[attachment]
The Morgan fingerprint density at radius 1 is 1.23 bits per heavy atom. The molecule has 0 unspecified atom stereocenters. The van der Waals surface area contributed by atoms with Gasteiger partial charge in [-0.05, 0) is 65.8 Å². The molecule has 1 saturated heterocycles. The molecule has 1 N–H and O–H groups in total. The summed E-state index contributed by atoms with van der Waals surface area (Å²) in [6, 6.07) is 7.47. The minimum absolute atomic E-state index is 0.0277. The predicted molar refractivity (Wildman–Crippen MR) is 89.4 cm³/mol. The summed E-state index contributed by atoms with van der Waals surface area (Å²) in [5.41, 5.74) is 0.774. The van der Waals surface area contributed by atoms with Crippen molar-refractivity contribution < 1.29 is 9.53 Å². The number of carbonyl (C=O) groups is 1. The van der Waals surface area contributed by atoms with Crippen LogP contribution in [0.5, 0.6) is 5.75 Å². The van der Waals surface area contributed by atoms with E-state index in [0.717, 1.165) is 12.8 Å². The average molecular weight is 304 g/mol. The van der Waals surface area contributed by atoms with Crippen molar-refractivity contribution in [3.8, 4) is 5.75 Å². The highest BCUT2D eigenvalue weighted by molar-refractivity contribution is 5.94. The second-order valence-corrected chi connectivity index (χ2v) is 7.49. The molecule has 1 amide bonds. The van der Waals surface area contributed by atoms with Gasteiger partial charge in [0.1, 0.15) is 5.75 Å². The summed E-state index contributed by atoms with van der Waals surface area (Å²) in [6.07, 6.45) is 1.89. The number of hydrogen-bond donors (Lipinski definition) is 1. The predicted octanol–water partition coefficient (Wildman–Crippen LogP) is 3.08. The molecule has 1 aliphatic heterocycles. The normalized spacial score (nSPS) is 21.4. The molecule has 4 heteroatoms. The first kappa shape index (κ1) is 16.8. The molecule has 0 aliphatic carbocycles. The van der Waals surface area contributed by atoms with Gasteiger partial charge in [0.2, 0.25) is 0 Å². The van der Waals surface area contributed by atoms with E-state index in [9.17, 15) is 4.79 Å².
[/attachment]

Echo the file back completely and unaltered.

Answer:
The Morgan fingerprint density at radius 1 is 1.23 bits per heavy atom. The molecule has 0 unspecified atom stereocenters. The van der Waals surface area contributed by atoms with Gasteiger partial charge in [-0.05, 0) is 65.8 Å². The molecule has 1 saturated heterocycles. The molecule has 1 N–H and O–H groups in total. The summed E-state index contributed by atoms with van der Waals surface area (Å²) in [6, 6.07) is 7.47. The minimum absolute atomic E-state index is 0.0277. The predicted molar refractivity (Wildman–Crippen MR) is 89.4 cm³/mol. The summed E-state index contributed by atoms with van der Waals surface area (Å²) in [5.41, 5.74) is 0.774. The van der Waals surface area contributed by atoms with Crippen molar-refractivity contribution < 1.29 is 9.53 Å². The number of carbonyl (C=O) groups is 1. The van der Waals surface area contributed by atoms with Crippen LogP contribution in [0.5, 0.6) is 5.75 Å². The van der Waals surface area contributed by atoms with E-state index in [0.717, 1.165) is 12.8 Å². The average molecular weight is 304 g/mol. The van der Waals surface area contributed by atoms with Crippen molar-refractivity contribution in [3.8, 4) is 5.75 Å². The highest BCUT2D eigenvalue weighted by molar-refractivity contribution is 5.94. The second-order valence-corrected chi connectivity index (χ2v) is 7.49. The molecule has 1 amide bonds. The van der Waals surface area contributed by atoms with Gasteiger partial charge in [0.1, 0.15) is 5.75 Å². The summed E-state index contributed by atoms with van der Waals surface area (Å²) in [6.07, 6.45) is 1.89. The number of hydrogen-bond donors (Lipinski definition) is 1. The predicted octanol–water partition coefficient (Wildman–Crippen LogP) is 3.08. The molecule has 1 aliphatic heterocycles. The normalized spacial score (nSPS) is 21.4. The molecule has 4 heteroatoms. The first kappa shape index (κ1) is 16.8. The molecule has 0 aliphatic carbocycles. The van der Waals surface area contributed by atoms with Gasteiger partial charge in [0.2, 0.25) is 0 Å². The van der Waals surface area contributed by atoms with E-state index in [9.17, 15) is 4.79 Å².